A 6‐year‐old Jewish Iranian girl with familial hemophagocytic lymphohistiocytosis (FHLH) is described. The course of the disease fluctuated with partial initial response to antibiotics, steroids, and supportive treatment. Subsequent cytotoxic treatment, including VP‐16, Velban (vinblastine sulfate), and methotrexate (MTX) controlled the disease for a few months but the child died with a clinical picture of meningocephalitis 1.5 years later. Benign‐looking lymphohistiocytic infiltrates with varying degrees of hemophagocytosis were present in the bone marrow, pleural effusion, cerebrospinal fluid (CSF), liver, and brain. Clinical and laboratory evidence of immunologic dysregulation during the disease could be demonstrated. Frequent and intense viral and bacterial infectious diseases were encountered. The laboratory examination most consistently found was the absence of natural killer (NK) cell activity against K562 target cells. The impaired activity of NK cells persisted during all stages of the disease including remission, although NK cell numbers, determined morphologically and immunophenotypically (by Leu‐11, Leu‐7), were normal. Natural killer activity could not be restored by interferon. Moreover, the interferon system appeared to be intact. Impaired monokin interleukin 1 (IL‐I) production by peripheral blood monocytes was found and cound not be restored by indomethacin. Lymphopenia, a mild decrease in T4 numbers, and subsequently, decreased proliferative response to mitogens was noted. Elevated immunoglobulin levels were found during exacerbations and viral episodes, at times accompanied by the presence of auto‐antibodies. The exaggerated fatal lymphohistiocytic response typical for FHLH could be attributed to a underlying genetic pathologic dysregulation of the various immunological response pathways.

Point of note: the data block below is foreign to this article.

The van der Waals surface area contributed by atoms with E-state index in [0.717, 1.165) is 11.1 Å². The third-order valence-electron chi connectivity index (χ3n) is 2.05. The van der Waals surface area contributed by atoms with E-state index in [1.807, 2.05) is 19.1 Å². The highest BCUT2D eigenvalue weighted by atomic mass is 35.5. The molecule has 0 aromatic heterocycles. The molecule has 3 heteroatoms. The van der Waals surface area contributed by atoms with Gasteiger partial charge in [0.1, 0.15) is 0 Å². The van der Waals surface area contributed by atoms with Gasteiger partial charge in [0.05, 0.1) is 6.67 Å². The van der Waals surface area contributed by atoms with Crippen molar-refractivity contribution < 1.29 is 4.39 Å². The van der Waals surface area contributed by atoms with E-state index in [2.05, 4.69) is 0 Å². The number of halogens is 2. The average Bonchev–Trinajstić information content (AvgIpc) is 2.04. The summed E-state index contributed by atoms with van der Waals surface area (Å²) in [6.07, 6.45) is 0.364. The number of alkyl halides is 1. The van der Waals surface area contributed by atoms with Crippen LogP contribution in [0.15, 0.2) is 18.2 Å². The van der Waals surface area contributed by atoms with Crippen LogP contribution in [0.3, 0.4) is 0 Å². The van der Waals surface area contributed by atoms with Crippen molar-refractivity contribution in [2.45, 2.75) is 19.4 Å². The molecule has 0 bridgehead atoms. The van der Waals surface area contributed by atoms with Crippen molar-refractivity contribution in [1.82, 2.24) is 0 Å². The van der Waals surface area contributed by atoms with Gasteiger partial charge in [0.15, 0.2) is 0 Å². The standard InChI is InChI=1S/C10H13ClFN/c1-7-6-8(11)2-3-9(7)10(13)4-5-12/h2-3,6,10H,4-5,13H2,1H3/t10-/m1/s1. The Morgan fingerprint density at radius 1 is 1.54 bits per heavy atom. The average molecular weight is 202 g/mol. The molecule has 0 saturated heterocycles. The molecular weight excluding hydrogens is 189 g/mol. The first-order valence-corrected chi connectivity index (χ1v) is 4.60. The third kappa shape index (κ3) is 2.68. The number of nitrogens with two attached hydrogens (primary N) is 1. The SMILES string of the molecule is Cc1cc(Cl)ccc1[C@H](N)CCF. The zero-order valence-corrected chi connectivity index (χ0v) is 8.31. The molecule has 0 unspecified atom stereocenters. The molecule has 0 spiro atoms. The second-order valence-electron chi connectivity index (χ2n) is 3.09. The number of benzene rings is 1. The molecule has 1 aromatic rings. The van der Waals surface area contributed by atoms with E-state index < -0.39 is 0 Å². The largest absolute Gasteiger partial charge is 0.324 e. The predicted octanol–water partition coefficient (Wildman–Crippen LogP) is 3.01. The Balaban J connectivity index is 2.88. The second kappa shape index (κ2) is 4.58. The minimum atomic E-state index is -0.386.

|Number of pages||8|
|State||Published - 1 Dec 1987|